How Many Times Should You Tweet Your Blog Post?

Posted on Jun 17, 2010 | 132 comments


Last September I was on a panel with Guy Kawasaki talking about Twitter.  He said at the time that he Tweeted 4 times for every story that he wrote.  FOUR TIMES!  The exact same Tweet.  I couldn’t believe it.  His rationale was that he found that his audience was tuning into Twitter at several different times during the day and he found that four was the optimal number to convert enough of the people reading his posts into traffic back to his website.

I asked him whether he was worried that he was turning off potential followers who didn’t want their streams flooded every day with Guy Kawasaki Tweets.  He argued that anybody who followed enough people wouldn’t really notice much of a difference and if they followed so few people that they were significantly flooded then they were the wrong followers for him [on this point I'll never agree - I strive not to overwhelm any followers].  At the time I had a small enough group of people I followed that if anybody was in overdrive on posting for a day I always noticed (as I pointed out in Point 2 in this post).

I left the panel thinking that Guy was off base but realizing he had somewhat of a point.  I’ve argued previously that Twitter is a new form of curated RSS and in many ways it is.  But it is a transient RSS reader.  If you’re not logged in for a few hours and stuff passes through the pipes then it’s gone.  It’s true that there are ways to make sure you don’t miss stuff (like lists or segmenting traffic in TweetDeck) but most people don’t employ these techniques.  They just consume Twitter when they’re hungry for a conversation or some news right now.

So I started experimenting with multiple Tweets.  In particular I would schedule some Tweets (using CoTweet, which lets you schedule Tweets) to go out around 5:40am (in time for East Coast 8:40am consumption) and then again at 8:40am for West Coast time.  In fact, that is what I plan to do for this post.  I’ll finish writing around 1am and that’s a dumb time to Tweet because few people in the US are online.  Sometimes I would send a Tweet at 7pm and then again at 7.30am the next morning.  I wanted to see two things:

  • Would the second (or sometimes even third Tweet) convert enough people to my blog to make it worth potentially annoying some people on Twitter?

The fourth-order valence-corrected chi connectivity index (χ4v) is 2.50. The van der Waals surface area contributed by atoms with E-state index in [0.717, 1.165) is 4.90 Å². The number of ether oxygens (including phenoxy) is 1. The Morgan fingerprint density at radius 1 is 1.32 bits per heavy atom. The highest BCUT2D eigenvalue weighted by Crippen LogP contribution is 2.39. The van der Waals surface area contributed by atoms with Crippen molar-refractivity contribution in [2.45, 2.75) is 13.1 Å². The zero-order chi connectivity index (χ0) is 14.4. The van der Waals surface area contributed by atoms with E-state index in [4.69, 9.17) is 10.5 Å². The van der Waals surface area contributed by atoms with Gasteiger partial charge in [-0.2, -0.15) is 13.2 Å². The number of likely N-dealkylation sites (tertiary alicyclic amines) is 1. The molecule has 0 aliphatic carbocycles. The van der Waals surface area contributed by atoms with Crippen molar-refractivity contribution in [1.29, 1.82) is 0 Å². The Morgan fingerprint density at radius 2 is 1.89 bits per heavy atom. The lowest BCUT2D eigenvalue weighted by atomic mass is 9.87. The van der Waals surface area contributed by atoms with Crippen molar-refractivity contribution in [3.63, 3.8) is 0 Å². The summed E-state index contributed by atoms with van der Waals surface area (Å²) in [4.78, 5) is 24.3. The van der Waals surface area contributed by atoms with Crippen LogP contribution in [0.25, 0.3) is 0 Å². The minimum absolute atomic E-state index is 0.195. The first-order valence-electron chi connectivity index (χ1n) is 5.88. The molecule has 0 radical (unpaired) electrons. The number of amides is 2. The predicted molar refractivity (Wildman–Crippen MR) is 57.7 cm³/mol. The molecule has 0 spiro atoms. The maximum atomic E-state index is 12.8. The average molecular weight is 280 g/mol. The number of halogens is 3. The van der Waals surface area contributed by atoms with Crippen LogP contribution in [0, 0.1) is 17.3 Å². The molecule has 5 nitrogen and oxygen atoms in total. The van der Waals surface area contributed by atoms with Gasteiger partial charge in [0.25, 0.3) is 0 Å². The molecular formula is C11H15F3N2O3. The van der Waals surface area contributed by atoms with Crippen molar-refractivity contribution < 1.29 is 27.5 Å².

• would I get a reaction from the Twitter community telling me it was too much?

I’d like to share my conclusions with you but then also ask you for feedback.  Many people reading today’s blog post would have seen it by clicking through on Twitter.  My questions for you:

  • how often do you notice my second Tweet? I’m going on the premise that on most days most users don’t notice.  Some will notice it all the time (either because you follow 70 or less people or because you’re often on Twitter)
  • how badly does it bother you when you do see a second Tweet?  Do you think to yourself, “I can understand why he’d send it twice because many people might not see the first one” or “man, is that annoying.  I wish Mark wouldn’t do that.” (I promise not to be offended by your answers – I’m trying to get a feel for the norm myself).

My conclusions

  1. If your goal is to send a Tweet that converts people to a blog post, sending more than one Tweet is recommended.  I would assert that people following you by definition are more likely to want to see content from you and therefore you’re better off sending 2 versus 1 Tweets (we’ll see from feedback on this site whether others feel the same way).  As an example you can see from my awe.sm logs a recent morning that 399 people clicked on my link on Twitter the night before at 7pm.  I send out a second Tweet at 7am and by 8:30am I already had 224 clicks.  This number often passes the first number by the end of the day.  If I sent out a third Tweet later (I didn’t) it likely would get about 50% as much as the morning one.  This means that there are still many people who haven’t seen it and would like to.

Note that these numbers only measure people who clicked on that exact link.  Many people swap out my short URL code and put in their own so I don’t capture 100% of the total clicks with the codes but if you look at the overall traffic from that morning on my blog you’ll see that my Twitter link accounts for about 15% of the morning traffic to my blog (this percentage will drop by the end of the day as more people arrive via RSS readers or referrals) and last night’s link accounted for about 10% of the daily traffic.

So my conclusion is that the second Tweet is generally worth it.  The third probably is also but I usually resist the temptation in the desire to balance “reach” with “frequency” so as not to piss people (you!) off.

2. I try not to “double Tweet” every day and I vary the time of day just to shake it up a bit.  You’ll see from this morning’s logs that my post today was featured prominently on Hacker News.  This always leads to a spike in traffic.  I could already see this by early AM so in this case I didn’t think it was worth RT’ing to get another 200 viewers through the door.

3. The smartest strategy I’ve seen is implemented by Babak Nivi over at VentureHacks.  He’ll send out multiple Tweets linking to the same story but with totally different text.  What he does is pull out specific quotes from the story and then Tweets those but linking back to the same story.  I find that this is more palatable for me than seeing the same Tweet 4 times (but has the downside of potentially driving people to your blog post that they may have already seen).

4. I also try to mix up my Tweets with a combo of  Tweets linking to my blog, Tweets making general comments like where I’m going that night and some Tweets where I ask a question to engage the audience (obviously where I generally want to know something).  I think this is important – otherwise your Twitter feed just becomes, literally, an RSS reader.